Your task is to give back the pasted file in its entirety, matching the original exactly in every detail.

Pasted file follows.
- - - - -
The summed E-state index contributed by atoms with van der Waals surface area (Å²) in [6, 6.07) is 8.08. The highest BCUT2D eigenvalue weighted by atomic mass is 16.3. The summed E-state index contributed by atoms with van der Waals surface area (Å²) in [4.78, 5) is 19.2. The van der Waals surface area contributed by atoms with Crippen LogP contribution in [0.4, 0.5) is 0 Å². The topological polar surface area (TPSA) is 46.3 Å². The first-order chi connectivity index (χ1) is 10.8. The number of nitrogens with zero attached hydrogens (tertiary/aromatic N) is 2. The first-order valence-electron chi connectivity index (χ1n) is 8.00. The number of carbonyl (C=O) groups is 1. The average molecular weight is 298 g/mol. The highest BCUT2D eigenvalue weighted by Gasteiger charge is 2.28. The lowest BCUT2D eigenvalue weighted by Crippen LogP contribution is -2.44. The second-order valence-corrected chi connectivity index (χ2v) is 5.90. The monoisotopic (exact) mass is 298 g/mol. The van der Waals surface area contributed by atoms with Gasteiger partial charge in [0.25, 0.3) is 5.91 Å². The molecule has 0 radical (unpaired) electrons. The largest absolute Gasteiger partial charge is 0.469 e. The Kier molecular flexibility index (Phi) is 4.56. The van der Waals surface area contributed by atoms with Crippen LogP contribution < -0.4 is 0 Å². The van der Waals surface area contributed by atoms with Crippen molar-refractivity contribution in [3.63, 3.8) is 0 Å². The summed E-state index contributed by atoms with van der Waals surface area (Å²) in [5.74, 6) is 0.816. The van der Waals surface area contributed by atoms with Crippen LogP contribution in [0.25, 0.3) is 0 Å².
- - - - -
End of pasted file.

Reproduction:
The summed E-state index contributed by atoms with van der Waals surface area (Å²) in [6, 6.07) is 8.08. The highest BCUT2D eigenvalue weighted by atomic mass is 16.3. The summed E-state index contributed by atoms with van der Waals surface area (Å²) in [4.78, 5) is 19.2. The van der Waals surface area contributed by atoms with Crippen LogP contribution in [0.4, 0.5) is 0 Å². The topological polar surface area (TPSA) is 46.3 Å². The first-order chi connectivity index (χ1) is 10.8. The number of nitrogens with zero attached hydrogens (tertiary/aromatic N) is 2. The first-order valence-electron chi connectivity index (χ1n) is 8.00. The number of carbonyl (C=O) groups is 1. The average molecular weight is 298 g/mol. The highest BCUT2D eigenvalue weighted by Gasteiger charge is 2.28. The lowest BCUT2D eigenvalue weighted by Crippen LogP contribution is -2.44. The second-order valence-corrected chi connectivity index (χ2v) is 5.90. The monoisotopic (exact) mass is 298 g/mol. The van der Waals surface area contributed by atoms with Gasteiger partial charge in [0.25, 0.3) is 5.91 Å². The molecule has 0 radical (unpaired) electrons. The largest absolute Gasteiger partial charge is 0.469 e. The Kier molecular flexibility index (Phi) is 4.56. The van der Waals surface area contributed by atoms with Crippen LogP contribution < -0.4 is 0 Å². The van der Waals surface area contributed by atoms with Crippen molar-refractivity contribution in [3.63, 3.8) is 0 Å². The summed E-state index contributed by atoms with van der Waals surface area (Å²) in [5.74, 6) is 0.816. The van der Waals surface area contributed by atoms with Crippen LogP contribution in [0.25, 0.3) is 0 Å².